Nebraska State Senator Carol Blood announced that she plans to introduce state-specific domestic terrorism bill in the next legislative session.
"The alleged El Paso shooter apparently acted out his belief of a violent white supremacist ideology. That’s domestic terrorism and although his hate speech is protected under the US Constitution, I believe we can create policy in a way that protects one’s civil rights, while still giving state authorities the tools they currently lack to help prevent this type of ideologically motivated violence," said Sen. Blood in a statement.
The Patriot Act defines "domestic terrorism", but does not include an actual criminal charge of domestic terrorism. There are also federal and state "hate crime" laws.
"The United States has provided federal statutes that allow for intervention and gives investigators the tools they need to identify criminal behavior earlier in the timeline with the intent of intercepting the subjects before their plan is brought to fruition. No such laws currently exist for domestic terrorism in Nebraska," said a statement from Blood's office.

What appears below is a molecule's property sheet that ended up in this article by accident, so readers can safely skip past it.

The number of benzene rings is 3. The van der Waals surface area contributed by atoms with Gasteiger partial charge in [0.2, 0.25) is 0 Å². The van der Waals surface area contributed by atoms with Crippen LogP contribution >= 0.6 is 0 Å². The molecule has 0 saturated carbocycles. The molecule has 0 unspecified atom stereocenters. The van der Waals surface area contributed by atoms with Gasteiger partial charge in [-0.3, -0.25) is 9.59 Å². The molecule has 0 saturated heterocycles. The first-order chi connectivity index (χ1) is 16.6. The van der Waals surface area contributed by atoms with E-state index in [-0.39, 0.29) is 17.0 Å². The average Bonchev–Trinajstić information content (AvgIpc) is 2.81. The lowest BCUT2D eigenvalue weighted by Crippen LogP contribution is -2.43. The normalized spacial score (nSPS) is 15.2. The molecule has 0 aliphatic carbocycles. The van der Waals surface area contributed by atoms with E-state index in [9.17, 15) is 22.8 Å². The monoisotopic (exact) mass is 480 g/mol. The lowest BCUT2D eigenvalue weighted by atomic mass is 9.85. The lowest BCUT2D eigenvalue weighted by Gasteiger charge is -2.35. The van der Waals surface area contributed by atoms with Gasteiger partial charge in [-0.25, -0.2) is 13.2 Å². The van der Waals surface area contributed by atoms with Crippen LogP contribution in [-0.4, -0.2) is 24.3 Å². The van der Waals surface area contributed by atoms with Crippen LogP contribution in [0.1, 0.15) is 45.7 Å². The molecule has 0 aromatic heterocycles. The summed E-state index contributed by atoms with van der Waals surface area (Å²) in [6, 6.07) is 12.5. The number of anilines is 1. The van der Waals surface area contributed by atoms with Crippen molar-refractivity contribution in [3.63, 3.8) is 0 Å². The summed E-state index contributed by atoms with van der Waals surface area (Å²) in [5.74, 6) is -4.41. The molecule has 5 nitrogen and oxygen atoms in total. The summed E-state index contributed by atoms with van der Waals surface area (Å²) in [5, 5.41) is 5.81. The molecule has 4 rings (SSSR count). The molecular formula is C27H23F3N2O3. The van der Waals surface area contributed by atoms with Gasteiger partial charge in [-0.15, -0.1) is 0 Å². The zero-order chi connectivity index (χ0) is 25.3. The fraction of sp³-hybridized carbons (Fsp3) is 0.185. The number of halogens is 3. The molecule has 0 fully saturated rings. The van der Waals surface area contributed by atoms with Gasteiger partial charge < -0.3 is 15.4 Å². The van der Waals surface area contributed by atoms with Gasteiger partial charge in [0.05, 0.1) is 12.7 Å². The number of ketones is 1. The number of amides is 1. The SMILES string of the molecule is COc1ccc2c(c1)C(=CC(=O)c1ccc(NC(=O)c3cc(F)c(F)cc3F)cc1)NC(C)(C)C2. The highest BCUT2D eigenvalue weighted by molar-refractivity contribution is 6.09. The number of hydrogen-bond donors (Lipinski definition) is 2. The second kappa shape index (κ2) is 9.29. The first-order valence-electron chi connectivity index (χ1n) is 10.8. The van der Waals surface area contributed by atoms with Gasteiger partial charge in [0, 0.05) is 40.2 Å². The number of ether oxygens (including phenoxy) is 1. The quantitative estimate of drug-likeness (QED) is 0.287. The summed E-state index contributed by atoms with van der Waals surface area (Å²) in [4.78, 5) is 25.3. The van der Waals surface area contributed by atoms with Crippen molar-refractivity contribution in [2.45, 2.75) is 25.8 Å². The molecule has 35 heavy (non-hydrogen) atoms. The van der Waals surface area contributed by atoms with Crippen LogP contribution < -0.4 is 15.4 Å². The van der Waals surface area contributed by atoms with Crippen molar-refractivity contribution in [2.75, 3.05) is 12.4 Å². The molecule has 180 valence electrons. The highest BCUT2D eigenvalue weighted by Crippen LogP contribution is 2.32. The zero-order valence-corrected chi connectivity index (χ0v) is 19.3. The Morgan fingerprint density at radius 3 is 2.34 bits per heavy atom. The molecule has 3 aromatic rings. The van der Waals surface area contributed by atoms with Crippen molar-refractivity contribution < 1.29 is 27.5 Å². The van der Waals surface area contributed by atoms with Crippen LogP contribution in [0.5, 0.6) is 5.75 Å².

Blood said she believes the policy she wants to introduce "will help Nebraska law enforcement respond before lives are lost".
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"In Nebraska there are at least 12 known statewide hate groups," she said. "These groups include but are not limited to Neo-Nazi, Christian Identity, Anti-Muslim, Racist Skinheads and Black Nationalists. It seems like there is a lot of hate circulating around our state and according to our research this is specifically true in communities such as Lincoln, Fairbury and Scottsbluff."
The Bellevue senator said her legislation includes definitions that pertain to "domestic terrorism" and "protecting people, infrastructure and resources". She said it also includes clear definitions and explanation of potential punishment(s).